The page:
Parrotiopsis C.K. Schneid.

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Sponsor

Kindly sponsored by
Lucy Garton

Credits

Owen Johnson (2024)

Recommended citation
Johnson, O. (2024), 'Parrotiopsis' from the website Trees and Shrubs Online (treesandshrubsonline.org/articles/parrotiopsis/). Accessed 2024-06-17.

Family

  • Hamamelidaceae

Glossary

endemic
(of a plant or an animal) Found in a native state only within a defined region or country.
ovate
Egg-shaped; broadest towards the stem.
keel petal
(in the flowers of some legumes) The two front petals fused together to form a keel-like structure.

Credits

Owen Johnson (2024)

Recommended citation
Johnson, O. (2024), 'Parrotiopsis' from the website Trees and Shrubs Online (treesandshrubsonline.org/articles/parrotiopsis/). Accessed 2024-06-17.

One species; small tree or shrub. Buds alternate, bearing protective scales. Leaves deciduous, broad. Inflorescence short-stalked, with c. 20 clustered flowers. Flowers bearing 15(–24) showy stamens, with upright filaments 3–4 mm long and oval anthers; involucral bracts 4–6, white, petal-like; ovary densely woolly. Fruit capsules clustered. (Ali 2011; Bean 1976).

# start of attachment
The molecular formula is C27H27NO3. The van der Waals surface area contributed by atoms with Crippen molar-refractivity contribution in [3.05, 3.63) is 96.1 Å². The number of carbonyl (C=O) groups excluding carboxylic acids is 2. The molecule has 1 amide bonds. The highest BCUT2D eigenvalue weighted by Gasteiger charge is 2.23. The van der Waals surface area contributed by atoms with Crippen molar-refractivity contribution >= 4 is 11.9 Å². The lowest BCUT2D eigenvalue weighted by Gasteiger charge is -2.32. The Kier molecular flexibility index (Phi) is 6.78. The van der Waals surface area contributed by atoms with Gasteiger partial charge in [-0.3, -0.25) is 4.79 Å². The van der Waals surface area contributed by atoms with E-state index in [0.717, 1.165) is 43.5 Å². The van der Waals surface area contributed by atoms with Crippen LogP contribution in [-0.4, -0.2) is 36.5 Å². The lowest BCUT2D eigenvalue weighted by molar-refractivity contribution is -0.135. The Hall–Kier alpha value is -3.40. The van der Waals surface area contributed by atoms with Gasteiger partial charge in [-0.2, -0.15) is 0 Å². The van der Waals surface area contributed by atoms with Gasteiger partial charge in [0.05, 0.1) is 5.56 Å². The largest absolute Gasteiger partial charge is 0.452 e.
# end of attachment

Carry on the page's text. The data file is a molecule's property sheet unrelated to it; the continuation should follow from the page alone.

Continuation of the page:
The single species of Parrotiopsis is most closely allied to Parrotia, Sycopsis, Distylium and Distyliopsis, differing most obviously in its insect-pollinated flowers with large masses of long yellow stamens and petal-like white bracts, and sharing only with Parrotia its broadly ovate, deciduous leaves. It is also the only member of this group to survive as an endemic of the western Himalaya.